Kenya received a consignment of 1.02 million units of the Oxford-AstraZeneca vaccine on Tuesday night marking a significant step for Kenya in the fight against Covid-19 almost a year after the first positive case was confirmed in the country. The vaccine is meant to significantly boost the fight against the deadly virus that has infected over 107,000 and killed over 1800 Kenyans.
According to the Ministry of Health, frontline workers such as medics, police and teachers will be the first to receive the vaccine. Next in line will be individuals with underlying conditions that make them vulnerable to coronavirus. This approach borrows from countries like the United Kingdom that prioritized frontline workers and the vulnerable elderly in the first phase of the roll out of the vaccine, a strategy being employed by the Ministry too, which gave assurance that the rest of the population will be covered in subsequent batches.
While this is a step in the direction, there have been concerns from various quarters over the distribution, management and accountability of the vaccine roll out in the country. These concerns have been vocalized by members of the civil society, the public in the online sphere and even some legislators who worry that corruption threatens the equitable distribution of these vaccines and whether the funds involved in their acquisition and distribution will be well accounted for.
As it stands right now, Parliament, through its committees has held tens of meetings with officials from the Kenya Medical Supplies Authority (Kemsa) and the Ministry of Health over the irregular procurement of Personal Protective Equipment (PPEs) for health care workers that were worth Ksh 7.8 billion. To this day, not a single person has been charged for the crime as new revelations, each day, proving how deep corruption ran in this process. With the public trust having been eroded over time, who’s to expect a different outcome with the handling of the Covid-19 vaccine this time around?
Another issue that also came out when the government sought to acquire PPEs, was the initial poor coordination between national government and county governments. The lack of proper coordination between the ministry and counties resulted in delayed and unequal distribution of the PPEs leading to the infection and deaths of a significant number of health care workers. In addition to this, some counties identified that they were growing hotspots of the virus when it was rather too late to contain it. The two levels of government are, therefore, being called upon to change the narrative by finding a fair and well-coordinated distribution mechanism that can be accounted for to the very last detail. Furthermore, counties will need to enhance their contact tracing techniques to ensure Kenyans receive the two doses of the Oxford-AstraZeneca required to ensure the vaccination is done conclusively.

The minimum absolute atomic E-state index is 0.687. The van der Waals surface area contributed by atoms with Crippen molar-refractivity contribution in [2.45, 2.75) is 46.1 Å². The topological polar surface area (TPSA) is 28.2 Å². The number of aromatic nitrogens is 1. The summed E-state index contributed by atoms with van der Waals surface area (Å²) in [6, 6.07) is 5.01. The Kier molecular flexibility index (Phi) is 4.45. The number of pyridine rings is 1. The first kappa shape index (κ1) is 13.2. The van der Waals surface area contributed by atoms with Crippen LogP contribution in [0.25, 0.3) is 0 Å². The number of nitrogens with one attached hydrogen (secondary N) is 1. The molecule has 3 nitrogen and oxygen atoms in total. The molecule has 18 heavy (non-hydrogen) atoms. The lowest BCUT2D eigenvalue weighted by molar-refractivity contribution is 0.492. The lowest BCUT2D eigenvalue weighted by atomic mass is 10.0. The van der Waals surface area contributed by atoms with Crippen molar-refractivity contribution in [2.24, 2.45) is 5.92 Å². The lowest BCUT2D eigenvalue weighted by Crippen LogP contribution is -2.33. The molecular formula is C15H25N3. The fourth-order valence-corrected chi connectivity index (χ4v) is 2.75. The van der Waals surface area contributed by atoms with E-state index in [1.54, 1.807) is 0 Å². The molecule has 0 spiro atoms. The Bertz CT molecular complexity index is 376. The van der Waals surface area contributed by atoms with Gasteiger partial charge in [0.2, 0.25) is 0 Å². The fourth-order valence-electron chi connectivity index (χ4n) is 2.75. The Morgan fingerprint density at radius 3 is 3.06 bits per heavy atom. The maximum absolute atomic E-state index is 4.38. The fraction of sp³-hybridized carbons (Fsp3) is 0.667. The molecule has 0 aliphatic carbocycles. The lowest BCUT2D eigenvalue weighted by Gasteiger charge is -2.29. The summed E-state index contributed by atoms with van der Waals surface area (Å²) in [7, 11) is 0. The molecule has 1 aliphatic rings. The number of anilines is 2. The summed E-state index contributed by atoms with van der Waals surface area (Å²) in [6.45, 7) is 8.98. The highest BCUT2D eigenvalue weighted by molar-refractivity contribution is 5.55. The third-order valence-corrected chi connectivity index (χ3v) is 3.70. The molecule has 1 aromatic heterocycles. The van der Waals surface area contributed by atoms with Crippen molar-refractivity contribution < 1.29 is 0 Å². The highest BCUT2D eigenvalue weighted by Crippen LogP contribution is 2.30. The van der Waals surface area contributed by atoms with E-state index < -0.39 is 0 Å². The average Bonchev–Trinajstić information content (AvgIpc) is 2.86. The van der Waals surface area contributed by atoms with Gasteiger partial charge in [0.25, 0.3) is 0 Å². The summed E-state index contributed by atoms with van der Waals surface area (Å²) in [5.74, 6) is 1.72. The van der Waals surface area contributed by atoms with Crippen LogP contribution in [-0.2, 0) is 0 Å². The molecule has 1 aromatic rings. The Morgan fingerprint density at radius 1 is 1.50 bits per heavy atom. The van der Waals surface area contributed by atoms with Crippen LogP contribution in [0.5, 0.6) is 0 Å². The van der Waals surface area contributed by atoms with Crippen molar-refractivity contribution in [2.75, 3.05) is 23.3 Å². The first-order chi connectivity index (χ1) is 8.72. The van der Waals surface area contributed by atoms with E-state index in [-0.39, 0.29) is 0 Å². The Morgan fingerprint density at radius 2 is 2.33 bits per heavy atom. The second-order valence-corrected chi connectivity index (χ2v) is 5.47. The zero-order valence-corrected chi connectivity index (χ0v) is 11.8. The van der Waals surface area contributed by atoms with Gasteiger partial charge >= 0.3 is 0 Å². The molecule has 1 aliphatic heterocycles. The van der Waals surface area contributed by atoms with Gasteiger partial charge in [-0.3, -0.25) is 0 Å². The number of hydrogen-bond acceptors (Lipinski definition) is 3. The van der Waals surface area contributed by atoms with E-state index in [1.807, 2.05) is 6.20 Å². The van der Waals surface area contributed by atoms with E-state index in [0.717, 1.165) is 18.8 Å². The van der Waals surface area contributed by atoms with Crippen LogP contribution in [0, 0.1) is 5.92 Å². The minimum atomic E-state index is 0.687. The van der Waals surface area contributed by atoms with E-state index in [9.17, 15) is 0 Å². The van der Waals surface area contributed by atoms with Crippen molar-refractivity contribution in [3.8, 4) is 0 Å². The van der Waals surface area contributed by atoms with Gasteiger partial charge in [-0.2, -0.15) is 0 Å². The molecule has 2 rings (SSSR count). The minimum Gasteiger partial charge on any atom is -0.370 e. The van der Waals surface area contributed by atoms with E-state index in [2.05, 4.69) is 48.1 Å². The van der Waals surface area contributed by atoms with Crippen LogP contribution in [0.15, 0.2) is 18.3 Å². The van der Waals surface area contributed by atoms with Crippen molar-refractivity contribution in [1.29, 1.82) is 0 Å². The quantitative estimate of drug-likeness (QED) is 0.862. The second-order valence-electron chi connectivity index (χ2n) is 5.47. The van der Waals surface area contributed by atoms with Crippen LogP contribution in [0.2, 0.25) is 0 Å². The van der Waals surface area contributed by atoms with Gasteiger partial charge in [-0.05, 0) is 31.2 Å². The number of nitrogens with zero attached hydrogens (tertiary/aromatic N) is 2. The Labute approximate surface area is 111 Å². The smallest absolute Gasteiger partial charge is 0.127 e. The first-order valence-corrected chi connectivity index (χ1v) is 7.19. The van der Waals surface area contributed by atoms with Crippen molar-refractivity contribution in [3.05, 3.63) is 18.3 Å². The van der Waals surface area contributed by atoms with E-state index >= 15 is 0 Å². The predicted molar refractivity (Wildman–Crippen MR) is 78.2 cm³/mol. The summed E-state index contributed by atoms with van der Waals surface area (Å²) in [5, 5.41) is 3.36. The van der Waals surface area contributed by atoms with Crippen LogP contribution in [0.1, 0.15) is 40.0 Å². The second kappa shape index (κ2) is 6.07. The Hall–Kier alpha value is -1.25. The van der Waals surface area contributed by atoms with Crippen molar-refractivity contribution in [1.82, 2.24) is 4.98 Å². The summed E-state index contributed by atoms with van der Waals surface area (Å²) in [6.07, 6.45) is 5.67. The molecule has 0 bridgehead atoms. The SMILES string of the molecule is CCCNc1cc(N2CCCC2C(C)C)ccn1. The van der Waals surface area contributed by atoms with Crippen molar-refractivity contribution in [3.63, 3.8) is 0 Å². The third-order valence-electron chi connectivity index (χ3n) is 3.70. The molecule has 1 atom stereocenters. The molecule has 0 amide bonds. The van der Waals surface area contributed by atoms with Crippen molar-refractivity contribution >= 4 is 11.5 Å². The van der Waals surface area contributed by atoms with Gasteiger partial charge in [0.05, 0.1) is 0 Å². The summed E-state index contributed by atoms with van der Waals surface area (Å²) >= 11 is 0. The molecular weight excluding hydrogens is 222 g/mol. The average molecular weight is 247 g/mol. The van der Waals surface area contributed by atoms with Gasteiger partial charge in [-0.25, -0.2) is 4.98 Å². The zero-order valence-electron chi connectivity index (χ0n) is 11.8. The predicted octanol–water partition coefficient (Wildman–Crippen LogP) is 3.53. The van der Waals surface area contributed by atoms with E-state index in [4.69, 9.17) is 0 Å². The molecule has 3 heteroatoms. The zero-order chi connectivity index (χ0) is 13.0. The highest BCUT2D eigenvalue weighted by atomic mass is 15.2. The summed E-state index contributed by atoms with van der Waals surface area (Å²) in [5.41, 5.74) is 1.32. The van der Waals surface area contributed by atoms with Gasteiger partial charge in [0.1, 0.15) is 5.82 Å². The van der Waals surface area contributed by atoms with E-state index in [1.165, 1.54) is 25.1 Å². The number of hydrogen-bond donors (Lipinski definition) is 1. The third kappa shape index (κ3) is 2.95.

It has also been alleged that there is a possibility of the political elite being included in the first priority group to receive the vaccine. Whether authenticated or not, these fears cannot be downplayed if one is to use the manner in which testing of the virus was being done initially as a benchmark. The prices of the tests were so steep that it deterred a good number of Kenyans from easily accessing the services. The resultant effect was that majority asymptomatic Kenyans could not take the test hence spreading the virus even more. The government should therefore ensure that they roll out the vaccine in the adherence to their priority list to avoid foul play.
Finally, on the matter of accountability, the government ought to ensure full transparency in the process. Oversight bodies should remain vigilant to ensure that every dose can be accounted for. Any foul play tolerated at this point, literally threatens the wellbeing and lives of Kenyans and as such, should be fought at all costs.